two streams, so that civil and criminal legal aid did not come out of the same funding source. However
concerns were raised around flexibility, and that separating the funds would create additional problems.
For example, VLA may assist with the bail application but not be permitted to help with an eviction notice.

It was also noted that to some extent, the Commonwealth/State divide quarantines criminal and civil
funding, preventing civil funding leaking into criminal matters. While separating funds may address some
concerns, there was a general consensus that clients need to be dealt with holistically, which may require
less separation of funding and more integration of different legal, social and welfare service providers. In
the current climate, it is likely that multi-disciplinary clinics will be of increasing importance.

6. Conclusion

The current crisis facing VLA is not just about funding. Government policy, the erosion of the sense of
community and a decline in the wider communitys concern for social welfare and related services,
combined with an increased demand for said services all play a part. Even positive changes in government
policy in relation to matters such as family violence have led to an increase in client demand. There are
large questions regarding the broader social consequences of legal aid funding reductions that remain
unanswered and require attention. There is a clear need for qualitative research into the value of legal
representation in the criminal and civil legal systems, beyond simple economic criteria. There is a value in
legal representation that adds dignity and legitimacy to the process. There is also evidence that clients will
be more content with the outcome of proceedings, even if adverse to the person, if they have had the
benefit of representation. Some of the individual and collective benefits of legal services will always be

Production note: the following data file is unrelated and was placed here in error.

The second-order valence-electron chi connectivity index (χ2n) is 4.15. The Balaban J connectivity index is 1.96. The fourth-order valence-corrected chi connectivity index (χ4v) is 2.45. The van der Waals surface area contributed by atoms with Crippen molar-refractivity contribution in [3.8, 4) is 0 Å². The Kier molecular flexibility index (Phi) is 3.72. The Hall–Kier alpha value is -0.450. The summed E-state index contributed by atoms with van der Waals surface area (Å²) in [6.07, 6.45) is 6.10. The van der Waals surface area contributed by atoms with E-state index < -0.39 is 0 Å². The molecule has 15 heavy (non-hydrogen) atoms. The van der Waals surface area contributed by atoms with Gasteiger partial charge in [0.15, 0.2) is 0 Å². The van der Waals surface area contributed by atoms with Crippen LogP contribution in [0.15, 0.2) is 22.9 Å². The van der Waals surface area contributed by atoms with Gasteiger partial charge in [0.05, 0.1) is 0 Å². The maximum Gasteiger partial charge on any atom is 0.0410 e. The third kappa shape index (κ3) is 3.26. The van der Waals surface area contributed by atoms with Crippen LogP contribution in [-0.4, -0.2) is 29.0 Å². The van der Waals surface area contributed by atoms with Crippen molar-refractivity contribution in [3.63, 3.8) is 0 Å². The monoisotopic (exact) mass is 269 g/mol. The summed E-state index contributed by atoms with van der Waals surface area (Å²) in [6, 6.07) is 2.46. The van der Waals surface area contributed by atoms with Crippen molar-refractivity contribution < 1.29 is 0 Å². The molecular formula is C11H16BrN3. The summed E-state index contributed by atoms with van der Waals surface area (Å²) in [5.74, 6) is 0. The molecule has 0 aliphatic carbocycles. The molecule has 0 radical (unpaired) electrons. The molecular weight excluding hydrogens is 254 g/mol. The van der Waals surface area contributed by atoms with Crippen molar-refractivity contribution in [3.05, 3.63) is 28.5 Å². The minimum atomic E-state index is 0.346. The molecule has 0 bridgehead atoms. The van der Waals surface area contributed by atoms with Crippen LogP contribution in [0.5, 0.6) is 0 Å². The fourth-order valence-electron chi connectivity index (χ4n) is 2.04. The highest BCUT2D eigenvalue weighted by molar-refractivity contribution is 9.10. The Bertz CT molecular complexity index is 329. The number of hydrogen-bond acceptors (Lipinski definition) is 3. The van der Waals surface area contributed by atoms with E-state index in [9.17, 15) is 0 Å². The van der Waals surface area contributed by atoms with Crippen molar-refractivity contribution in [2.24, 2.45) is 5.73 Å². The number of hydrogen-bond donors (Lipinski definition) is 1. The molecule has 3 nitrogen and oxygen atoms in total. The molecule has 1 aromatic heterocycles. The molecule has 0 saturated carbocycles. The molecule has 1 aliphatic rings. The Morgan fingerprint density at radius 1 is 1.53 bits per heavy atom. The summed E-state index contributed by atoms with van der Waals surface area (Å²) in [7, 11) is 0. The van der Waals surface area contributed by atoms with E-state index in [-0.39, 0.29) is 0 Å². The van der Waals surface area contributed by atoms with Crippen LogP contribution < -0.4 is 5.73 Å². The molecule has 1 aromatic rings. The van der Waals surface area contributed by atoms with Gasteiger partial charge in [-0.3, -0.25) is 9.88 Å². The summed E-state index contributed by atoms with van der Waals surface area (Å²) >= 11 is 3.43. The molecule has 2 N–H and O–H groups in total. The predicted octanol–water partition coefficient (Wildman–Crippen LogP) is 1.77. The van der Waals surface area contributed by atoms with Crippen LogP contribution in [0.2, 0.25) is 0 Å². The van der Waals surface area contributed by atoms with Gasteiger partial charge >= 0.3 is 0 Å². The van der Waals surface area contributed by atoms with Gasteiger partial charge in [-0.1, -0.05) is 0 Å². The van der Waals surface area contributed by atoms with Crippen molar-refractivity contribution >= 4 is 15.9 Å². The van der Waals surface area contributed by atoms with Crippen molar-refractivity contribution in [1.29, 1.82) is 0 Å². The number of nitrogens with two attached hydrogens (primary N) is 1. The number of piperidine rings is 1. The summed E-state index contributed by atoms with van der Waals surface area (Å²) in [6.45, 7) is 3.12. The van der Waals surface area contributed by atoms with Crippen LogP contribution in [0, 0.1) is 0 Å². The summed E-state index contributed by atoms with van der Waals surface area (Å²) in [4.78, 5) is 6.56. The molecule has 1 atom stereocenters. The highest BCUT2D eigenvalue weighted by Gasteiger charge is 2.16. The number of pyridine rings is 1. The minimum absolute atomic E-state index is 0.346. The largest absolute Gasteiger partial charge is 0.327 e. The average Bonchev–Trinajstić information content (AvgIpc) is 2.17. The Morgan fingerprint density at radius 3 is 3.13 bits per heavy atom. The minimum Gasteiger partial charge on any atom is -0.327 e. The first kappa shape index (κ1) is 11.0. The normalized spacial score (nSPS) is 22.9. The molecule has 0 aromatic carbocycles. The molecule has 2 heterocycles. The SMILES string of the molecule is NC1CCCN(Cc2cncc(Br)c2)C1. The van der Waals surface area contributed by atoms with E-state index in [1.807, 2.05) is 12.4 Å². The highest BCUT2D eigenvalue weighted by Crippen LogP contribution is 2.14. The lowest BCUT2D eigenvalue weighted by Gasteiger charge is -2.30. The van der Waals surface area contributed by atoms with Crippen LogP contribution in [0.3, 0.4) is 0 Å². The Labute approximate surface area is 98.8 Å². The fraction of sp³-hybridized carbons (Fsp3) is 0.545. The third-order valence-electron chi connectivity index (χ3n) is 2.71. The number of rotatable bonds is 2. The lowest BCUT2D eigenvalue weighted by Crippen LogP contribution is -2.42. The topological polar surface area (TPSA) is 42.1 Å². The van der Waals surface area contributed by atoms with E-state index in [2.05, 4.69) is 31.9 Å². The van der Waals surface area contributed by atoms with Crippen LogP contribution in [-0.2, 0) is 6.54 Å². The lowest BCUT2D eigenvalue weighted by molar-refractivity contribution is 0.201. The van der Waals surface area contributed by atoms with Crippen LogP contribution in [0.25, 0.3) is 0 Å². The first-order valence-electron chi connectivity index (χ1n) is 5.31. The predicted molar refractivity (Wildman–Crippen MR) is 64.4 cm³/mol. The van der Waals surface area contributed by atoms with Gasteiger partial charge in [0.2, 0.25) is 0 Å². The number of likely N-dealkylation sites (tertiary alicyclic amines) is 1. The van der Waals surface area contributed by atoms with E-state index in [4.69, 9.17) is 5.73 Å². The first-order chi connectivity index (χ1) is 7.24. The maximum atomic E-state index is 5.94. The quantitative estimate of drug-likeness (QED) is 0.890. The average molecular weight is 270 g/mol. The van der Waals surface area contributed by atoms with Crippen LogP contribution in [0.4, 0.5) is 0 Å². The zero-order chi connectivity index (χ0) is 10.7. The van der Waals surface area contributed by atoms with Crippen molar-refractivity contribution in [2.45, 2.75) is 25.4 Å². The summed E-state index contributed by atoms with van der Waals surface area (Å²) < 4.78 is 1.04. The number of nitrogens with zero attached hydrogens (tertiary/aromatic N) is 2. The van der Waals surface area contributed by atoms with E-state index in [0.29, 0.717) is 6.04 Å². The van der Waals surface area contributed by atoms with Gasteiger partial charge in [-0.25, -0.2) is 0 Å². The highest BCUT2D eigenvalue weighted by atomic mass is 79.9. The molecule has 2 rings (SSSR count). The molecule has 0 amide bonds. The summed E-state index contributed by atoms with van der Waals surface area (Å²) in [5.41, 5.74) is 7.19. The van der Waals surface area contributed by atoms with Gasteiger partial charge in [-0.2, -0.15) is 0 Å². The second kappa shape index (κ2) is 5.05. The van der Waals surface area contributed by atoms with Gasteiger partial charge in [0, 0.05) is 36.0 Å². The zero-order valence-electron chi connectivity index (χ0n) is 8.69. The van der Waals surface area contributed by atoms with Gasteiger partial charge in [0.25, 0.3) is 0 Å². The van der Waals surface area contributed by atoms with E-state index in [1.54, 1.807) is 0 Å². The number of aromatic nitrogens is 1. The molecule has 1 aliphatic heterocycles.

intangible, but there remains a clear value to individuals maintaining access to legal services and advice. It
is vital that the value of legal services is present in any negotiations around funding priorities or changes in
legal service provisions.

It is of utmost importance that changes to legal aid funding and policies do not result in a three-tiered
system of justice; one for those who can afford their own legal representation; one for those allocated legal
aid; and one for the increasing middle group who are not eligible for legal aid, but cannot afford privately
funded legal services. This concern is linked with the shift in government policy and declines in social regard
for welfare and other service provisions to address community and individual needs. It is vital to highlight
the importance of meeting legal need both on the front-line, and through funded research that examines,
critiques and advises how changes in government policy affects all members of the community. Restrictions
on front-line and holistic legal service provisions will lead to increased delays at every stage of the criminal,
family and civil justice processes, and will ultimately increase financial and social costs for the community.
A genuine concern exists within the legal sector that ill-considered, quick-fix resource and policy restrictions
in the area of legal aid, combined with punitive law and order agendas, will damage fundamental
understandings of due process and the rule of law.

It is imperative that a new narrative around the law is created. We need to challenge claims that legal
advice is unnecessary, and that legal aid cuts are unavoidable, and reinvigorate public understanding and
debate concerning the fundamental importance of procedural safeguards and due process. How people
need, use and understand the law is integral to ensuring that any changes to funding priorities, services and
programs avoid radically re-shaping legal values. Academics, practitioners and activists must continue to
work together to rebuild a commitment to the value of law; to the importance of accessing and
understanding law; and to the quality of law. If we publicly illuminate the importance of meeting legal
need, we might be able to understand who the core legal aid client is, where priorities should be focused,
and how we can best respond to changes in funding and service provisions.

Report written by
Dr Asher Flynn, Emeritus Professor Arie Freiberg, Professor Jude McCulloch and Associate Professor
Bronwyn Naylor

Assisted by
Rachael Burgin, Kate Burns, Natalie Byrom, Professor Jackie Hodgson, Mary Iliadis and Madeleine Smith

January 2015

7. List of Attendees

Name Organisation Position

Dr Renata Alexander Monash University Academic and barrister (former Legal
Aid lawyer)
Ms Liana Buchanan Federation of Community Legal Executive Officer
Ms Rachael Burgin Monash University Masters by Research Candidate